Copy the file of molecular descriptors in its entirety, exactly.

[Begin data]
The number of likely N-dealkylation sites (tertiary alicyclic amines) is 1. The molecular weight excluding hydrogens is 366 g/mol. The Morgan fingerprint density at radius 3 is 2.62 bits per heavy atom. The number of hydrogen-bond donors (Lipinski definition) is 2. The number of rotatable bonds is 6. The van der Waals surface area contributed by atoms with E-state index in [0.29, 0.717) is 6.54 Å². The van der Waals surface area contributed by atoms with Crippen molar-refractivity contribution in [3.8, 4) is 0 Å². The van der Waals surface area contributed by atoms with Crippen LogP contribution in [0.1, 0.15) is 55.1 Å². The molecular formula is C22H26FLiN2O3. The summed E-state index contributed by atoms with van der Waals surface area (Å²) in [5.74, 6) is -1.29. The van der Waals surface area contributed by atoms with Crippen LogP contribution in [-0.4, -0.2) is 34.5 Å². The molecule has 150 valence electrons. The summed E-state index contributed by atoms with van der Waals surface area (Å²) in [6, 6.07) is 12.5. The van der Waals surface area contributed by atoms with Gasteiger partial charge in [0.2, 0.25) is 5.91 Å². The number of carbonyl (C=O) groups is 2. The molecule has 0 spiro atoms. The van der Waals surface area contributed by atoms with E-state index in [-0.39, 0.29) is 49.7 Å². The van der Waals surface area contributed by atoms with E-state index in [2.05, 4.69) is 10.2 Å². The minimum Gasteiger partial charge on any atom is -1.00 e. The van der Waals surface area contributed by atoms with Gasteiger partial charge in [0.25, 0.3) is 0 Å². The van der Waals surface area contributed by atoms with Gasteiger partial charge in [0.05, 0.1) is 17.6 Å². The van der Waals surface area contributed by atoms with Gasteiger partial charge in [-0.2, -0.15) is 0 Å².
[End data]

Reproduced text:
The number of likely N-dealkylation sites (tertiary alicyclic amines) is 1. The molecular weight excluding hydrogens is 366 g/mol. The Morgan fingerprint density at radius 3 is 2.62 bits per heavy atom. The number of hydrogen-bond donors (Lipinski definition) is 2. The number of rotatable bonds is 6. The van der Waals surface area contributed by atoms with E-state index in [0.29, 0.717) is 6.54 Å². The van der Waals surface area contributed by atoms with Crippen molar-refractivity contribution in [3.8, 4) is 0 Å². The van der Waals surface area contributed by atoms with Crippen LogP contribution in [0.1, 0.15) is 55.1 Å². The molecular formula is C22H26FLiN2O3. The summed E-state index contributed by atoms with van der Waals surface area (Å²) in [5.74, 6) is -1.29. The van der Waals surface area contributed by atoms with Crippen LogP contribution in [-0.4, -0.2) is 34.5 Å². The molecule has 150 valence electrons. The summed E-state index contributed by atoms with van der Waals surface area (Å²) in [6, 6.07) is 12.5. The van der Waals surface area contributed by atoms with Gasteiger partial charge in [0.2, 0.25) is 5.91 Å². The number of carbonyl (C=O) groups is 2. The molecule has 0 spiro atoms. The van der Waals surface area contributed by atoms with E-state index in [-0.39, 0.29) is 49.7 Å². The van der Waals surface area contributed by atoms with E-state index in [2.05, 4.69) is 10.2 Å². The minimum Gasteiger partial charge on any atom is -1.00 e. The van der Waals surface area contributed by atoms with Gasteiger partial charge in [0.25, 0.3) is 0 Å². The van der Waals surface area contributed by atoms with Gasteiger partial charge in [0.05, 0.1) is 17.6 Å². The van der Waals surface area contributed by atoms with Gasteiger partial charge in [-0.2, -0.15) is 0 Å².